Playing host to the security Olympics

The real scandal is not the incompetence of G4S, it’s the belief that London 2012 needs an army to protect it.

Tim Black

Tim Black

Topics World

This is a bit of random text from Kyle to test the new global option to add a message at the top of every article. This bit is linked somewhere.

It’s the ‘Olympic security fiasco’ according to one newspaper. Another called it the ‘Olympic shambles’. Yet another referred to it as ‘the great G4S cock-up’. In fact, the British media and assorted politicians have been falling over themselves to snipe about the failings of official Olympics security contractor G4S.

And on the face of it, the criticism is deserved. Having agreed to provide and/or train over 10,000 guards for London 2012, security firm G4S was forced to admit last week that only 4,000 were ready. Yes, several thousand more security guards were in the pipeline, it said, but it was going to need help. Enter the British Army, which will be making up a 3,500 shortfall.

Yet amid all the handwringing and moaning, few have asked the rather simple question: why do we need so many security guards?

It is not as if it is even clear to London 2012 organisers LOCOG how many are necessary. As recently as March 2011, when G4S was announced as the official security contractor, the total figure being bandied about was 10,000, with G4S providing 2,000 and training and managing the rest. How that was calculated is unclear. Then, in December, the Department of Culture, Media and Sport revised the figure somewhat. To keep everyone safe would no longer require 10,000 security personnel; it would require 23,500, with G4S providing 10,400. The rest would be made up of a mixture of the police and the military, plus some unarmed volunteers.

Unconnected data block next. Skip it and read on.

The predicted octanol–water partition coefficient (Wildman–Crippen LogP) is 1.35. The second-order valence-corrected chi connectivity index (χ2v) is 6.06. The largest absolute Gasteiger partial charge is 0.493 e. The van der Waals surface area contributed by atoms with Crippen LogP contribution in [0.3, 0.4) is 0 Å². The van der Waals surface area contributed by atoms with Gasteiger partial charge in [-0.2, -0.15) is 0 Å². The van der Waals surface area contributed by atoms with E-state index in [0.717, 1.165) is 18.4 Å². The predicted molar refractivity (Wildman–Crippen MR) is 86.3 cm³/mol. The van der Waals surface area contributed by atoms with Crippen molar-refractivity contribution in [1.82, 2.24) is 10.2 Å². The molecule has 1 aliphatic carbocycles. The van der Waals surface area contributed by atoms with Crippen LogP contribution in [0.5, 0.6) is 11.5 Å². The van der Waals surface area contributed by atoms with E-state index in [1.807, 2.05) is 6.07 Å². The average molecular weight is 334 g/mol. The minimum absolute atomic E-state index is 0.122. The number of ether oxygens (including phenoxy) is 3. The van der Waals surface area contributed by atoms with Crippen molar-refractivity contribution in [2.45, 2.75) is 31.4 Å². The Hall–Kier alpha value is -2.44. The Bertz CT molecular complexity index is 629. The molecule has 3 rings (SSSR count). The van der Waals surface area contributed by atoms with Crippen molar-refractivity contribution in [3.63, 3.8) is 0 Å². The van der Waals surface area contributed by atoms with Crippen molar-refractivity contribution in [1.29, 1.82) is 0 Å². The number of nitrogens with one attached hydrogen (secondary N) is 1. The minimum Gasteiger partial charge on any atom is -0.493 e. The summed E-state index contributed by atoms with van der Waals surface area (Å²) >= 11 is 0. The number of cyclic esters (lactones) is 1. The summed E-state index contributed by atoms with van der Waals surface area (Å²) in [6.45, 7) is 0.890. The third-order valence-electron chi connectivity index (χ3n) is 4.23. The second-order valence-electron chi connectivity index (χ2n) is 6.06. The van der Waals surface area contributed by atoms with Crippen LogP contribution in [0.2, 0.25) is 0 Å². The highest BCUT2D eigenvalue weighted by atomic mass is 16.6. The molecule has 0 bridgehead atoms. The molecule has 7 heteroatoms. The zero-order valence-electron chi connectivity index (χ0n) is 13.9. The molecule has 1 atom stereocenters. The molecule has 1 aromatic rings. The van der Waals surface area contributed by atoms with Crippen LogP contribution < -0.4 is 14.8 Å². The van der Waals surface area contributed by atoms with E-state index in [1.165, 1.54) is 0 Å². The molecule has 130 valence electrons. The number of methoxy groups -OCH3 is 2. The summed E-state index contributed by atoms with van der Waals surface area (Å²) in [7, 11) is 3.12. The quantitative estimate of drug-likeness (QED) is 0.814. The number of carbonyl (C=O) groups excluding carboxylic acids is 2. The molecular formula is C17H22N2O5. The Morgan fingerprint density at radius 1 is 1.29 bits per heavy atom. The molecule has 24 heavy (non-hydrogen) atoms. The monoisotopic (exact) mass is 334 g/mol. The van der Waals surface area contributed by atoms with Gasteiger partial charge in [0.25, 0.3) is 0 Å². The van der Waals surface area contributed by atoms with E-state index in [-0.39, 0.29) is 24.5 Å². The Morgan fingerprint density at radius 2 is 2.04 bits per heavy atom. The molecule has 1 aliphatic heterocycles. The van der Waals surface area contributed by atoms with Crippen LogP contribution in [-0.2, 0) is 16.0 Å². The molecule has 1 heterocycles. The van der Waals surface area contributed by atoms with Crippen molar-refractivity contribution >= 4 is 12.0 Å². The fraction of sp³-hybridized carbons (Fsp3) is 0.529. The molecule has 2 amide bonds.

So what changed? Why, in a matter of months, did the security requirement suddenly but massively increase? Did the terrorist/troublemaker threat likewise suddenly but massively increase? It seems unlikely. No, the drive ‘to deliver a safe and secure Games’, as UK security minister James Brokenshire put it early this year, is not a response to some clear and present danger, some palpable threat out there. Rather, it comes from in ‘here’, from within the government and its various Olympic-related quangos. In fact, making a display of just how ‘safe and secure’ the Games will be has become nothing less than a source of official pride: this, after all, will be the most secure Olympics ever. This is why the anti-terrorist arrangements have been so ostentatious, complete with militarised rooftops and more troops deployed (estimated to be about 17,000) than are currently engaged in an actual armed conflict over in Afghanistan. As one Guardian columnist pointed out, not even the Chinese state thought it was a good idea to advertise the People’s Army at the Olympic gateway.